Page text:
Counterfeiting the World’s Greatest Condiment…
Could your brand be threatened by pirating?
A recent story has hit a number of news outlets and got me thinking…
If a relatively inexpensive product and widely-regarded consumer packaged goods brand can be threatened by counterfeiting, what sort of long-term impact might bogus products have on marketing? While misleading claims and fake products may have given rise to modern discipline of branding over the past century, has our industry helped solve the problem or created easy targets for fraud and copyright infringement to run rampant?
Of course knock-offs have are understood to be an ongoing international threat within many luxury and high-priced categories—media products, cigarettes, and even pharmaceuticals, as well as apparel and accessories.
Hey buddy, do you wanna buy a watch?
But if a brand is a promise, what happens when that promise is broken by a third party? Is imitation the most sincere form of flattery, or just the latest (and one of the oldest) threat to marketing?
If Heinz Ketchup is at risk, what steps are you taking to keep pirates and scoundrels from blowing up your brand? Do we need more relation? More technology? More differentiation?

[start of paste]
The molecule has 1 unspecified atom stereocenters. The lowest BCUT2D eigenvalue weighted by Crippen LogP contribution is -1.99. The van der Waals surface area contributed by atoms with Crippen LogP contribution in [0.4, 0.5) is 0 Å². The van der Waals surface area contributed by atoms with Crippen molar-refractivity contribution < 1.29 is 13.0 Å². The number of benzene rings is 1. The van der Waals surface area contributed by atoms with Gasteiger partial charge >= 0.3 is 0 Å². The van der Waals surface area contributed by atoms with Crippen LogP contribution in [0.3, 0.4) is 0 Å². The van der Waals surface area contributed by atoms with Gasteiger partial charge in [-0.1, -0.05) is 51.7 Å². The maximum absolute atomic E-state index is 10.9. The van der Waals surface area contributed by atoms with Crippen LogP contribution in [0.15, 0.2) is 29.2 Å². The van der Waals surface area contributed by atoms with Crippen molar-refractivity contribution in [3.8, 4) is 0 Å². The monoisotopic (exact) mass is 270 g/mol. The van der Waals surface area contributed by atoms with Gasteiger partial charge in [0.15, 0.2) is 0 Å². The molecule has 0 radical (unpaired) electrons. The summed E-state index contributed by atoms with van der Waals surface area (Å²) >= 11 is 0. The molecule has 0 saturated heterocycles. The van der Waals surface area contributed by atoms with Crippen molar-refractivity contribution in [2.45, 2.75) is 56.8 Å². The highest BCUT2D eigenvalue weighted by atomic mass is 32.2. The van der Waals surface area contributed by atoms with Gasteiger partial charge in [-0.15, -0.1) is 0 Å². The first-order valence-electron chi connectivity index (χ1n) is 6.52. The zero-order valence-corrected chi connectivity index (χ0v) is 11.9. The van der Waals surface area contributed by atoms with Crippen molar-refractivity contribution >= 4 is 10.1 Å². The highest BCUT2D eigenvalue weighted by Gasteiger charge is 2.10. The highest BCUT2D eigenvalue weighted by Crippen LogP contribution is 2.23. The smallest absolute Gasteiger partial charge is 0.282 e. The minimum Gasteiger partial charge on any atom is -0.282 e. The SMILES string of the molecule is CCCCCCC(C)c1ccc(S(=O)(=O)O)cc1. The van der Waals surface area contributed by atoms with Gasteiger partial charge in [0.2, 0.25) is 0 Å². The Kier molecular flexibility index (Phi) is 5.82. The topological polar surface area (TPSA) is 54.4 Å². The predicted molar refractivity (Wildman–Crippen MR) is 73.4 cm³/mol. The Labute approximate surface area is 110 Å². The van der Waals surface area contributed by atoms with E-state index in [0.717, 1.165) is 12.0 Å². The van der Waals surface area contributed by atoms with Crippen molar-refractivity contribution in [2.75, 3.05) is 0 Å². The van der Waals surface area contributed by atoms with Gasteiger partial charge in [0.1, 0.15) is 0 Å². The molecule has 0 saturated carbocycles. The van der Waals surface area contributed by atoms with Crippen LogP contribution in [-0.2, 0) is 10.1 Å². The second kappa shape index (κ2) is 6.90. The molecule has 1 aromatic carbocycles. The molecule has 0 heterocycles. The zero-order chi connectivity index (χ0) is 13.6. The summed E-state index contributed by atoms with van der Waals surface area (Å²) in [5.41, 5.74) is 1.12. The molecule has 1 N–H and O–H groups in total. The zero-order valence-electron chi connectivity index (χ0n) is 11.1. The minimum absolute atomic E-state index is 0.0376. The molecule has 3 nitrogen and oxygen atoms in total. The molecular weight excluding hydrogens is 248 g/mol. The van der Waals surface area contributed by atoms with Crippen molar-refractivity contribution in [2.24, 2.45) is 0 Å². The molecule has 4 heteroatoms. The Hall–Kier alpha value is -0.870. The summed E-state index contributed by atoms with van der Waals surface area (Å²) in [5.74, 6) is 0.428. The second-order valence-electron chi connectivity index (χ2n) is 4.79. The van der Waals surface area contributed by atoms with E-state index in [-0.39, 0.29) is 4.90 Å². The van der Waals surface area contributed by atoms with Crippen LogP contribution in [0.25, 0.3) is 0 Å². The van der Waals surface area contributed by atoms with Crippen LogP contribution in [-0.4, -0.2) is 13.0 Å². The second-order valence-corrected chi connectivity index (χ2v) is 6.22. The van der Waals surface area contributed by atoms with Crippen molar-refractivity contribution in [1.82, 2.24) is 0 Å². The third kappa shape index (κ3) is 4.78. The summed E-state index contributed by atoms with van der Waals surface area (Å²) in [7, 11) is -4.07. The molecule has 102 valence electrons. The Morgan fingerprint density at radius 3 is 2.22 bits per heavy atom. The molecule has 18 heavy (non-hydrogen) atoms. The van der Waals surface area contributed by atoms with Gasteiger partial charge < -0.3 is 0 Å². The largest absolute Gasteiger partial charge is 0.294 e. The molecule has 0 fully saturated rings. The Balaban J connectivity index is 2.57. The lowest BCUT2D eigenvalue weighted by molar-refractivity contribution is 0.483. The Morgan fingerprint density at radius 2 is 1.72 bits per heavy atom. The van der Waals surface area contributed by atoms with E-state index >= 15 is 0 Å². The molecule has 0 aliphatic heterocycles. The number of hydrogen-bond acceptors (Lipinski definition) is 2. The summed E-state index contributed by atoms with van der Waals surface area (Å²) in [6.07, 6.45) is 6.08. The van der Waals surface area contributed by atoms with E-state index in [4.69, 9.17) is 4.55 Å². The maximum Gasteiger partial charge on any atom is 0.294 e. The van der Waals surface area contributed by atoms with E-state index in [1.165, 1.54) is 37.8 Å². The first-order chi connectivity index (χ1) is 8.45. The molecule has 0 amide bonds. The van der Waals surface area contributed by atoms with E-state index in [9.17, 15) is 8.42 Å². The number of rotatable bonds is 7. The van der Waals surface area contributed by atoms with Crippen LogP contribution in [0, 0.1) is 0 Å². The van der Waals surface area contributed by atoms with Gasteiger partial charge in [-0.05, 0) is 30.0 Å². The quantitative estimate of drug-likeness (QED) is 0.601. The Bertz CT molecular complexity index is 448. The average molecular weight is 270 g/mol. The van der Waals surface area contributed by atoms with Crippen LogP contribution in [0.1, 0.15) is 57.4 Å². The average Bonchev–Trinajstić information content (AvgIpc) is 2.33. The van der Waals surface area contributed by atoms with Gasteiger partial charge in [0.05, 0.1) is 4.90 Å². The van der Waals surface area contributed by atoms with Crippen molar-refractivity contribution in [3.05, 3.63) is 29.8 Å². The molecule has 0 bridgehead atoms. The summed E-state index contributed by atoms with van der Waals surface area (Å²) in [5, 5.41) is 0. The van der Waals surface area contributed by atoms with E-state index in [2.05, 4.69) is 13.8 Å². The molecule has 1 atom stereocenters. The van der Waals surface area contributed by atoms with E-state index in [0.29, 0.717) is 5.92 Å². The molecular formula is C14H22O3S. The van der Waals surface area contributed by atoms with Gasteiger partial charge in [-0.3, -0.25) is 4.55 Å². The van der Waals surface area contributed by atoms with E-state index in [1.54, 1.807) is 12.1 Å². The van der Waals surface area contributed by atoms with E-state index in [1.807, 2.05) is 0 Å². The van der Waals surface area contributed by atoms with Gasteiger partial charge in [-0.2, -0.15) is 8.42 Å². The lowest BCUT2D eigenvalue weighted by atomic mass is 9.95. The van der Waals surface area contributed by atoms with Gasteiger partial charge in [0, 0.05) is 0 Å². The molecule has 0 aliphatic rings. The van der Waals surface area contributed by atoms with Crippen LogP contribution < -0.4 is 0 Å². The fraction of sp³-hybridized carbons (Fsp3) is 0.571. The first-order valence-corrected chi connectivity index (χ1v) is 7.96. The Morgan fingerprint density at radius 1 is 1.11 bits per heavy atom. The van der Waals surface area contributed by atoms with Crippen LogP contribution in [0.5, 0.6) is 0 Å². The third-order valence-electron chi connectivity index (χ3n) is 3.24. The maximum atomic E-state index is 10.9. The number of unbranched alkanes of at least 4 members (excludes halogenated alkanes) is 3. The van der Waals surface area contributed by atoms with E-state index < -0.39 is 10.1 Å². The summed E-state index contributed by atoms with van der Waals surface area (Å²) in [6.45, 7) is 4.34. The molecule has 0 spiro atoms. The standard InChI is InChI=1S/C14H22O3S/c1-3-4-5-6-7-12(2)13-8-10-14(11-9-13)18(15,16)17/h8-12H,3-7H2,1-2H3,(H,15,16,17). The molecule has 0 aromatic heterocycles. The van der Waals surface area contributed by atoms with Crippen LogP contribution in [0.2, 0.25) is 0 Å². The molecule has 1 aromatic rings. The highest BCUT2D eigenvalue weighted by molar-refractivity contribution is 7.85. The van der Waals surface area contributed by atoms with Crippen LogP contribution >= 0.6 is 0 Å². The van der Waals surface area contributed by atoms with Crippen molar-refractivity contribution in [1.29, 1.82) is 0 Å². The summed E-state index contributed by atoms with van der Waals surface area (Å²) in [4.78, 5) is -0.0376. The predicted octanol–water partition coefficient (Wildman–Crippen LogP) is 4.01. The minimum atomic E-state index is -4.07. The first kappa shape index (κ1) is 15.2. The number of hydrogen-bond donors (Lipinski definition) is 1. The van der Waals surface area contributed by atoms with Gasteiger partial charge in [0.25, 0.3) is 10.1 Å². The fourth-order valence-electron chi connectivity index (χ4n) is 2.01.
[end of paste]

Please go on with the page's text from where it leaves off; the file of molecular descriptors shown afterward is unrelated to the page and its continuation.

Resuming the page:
As a side note, the Heinz story appears to be a very isolated incident and has not impacted my opinion of what is perhaps the world’s greatest condiment.*
* The comments and opinions expressed in this discussion are of the individual author and/or members of this group and may not reflect the opinions of the rest of the world. Although many individuals may believe that Heinz Ketchup is in fact the world’s greatest condiment, others may prefer Hunt’s Catsup or even mustard. Hot sauce is also very popular. Regardless, Heinz Ketchup is a staple in my own kitchen and I have been known to exaggerate claims (but never in a misleading or criminal way).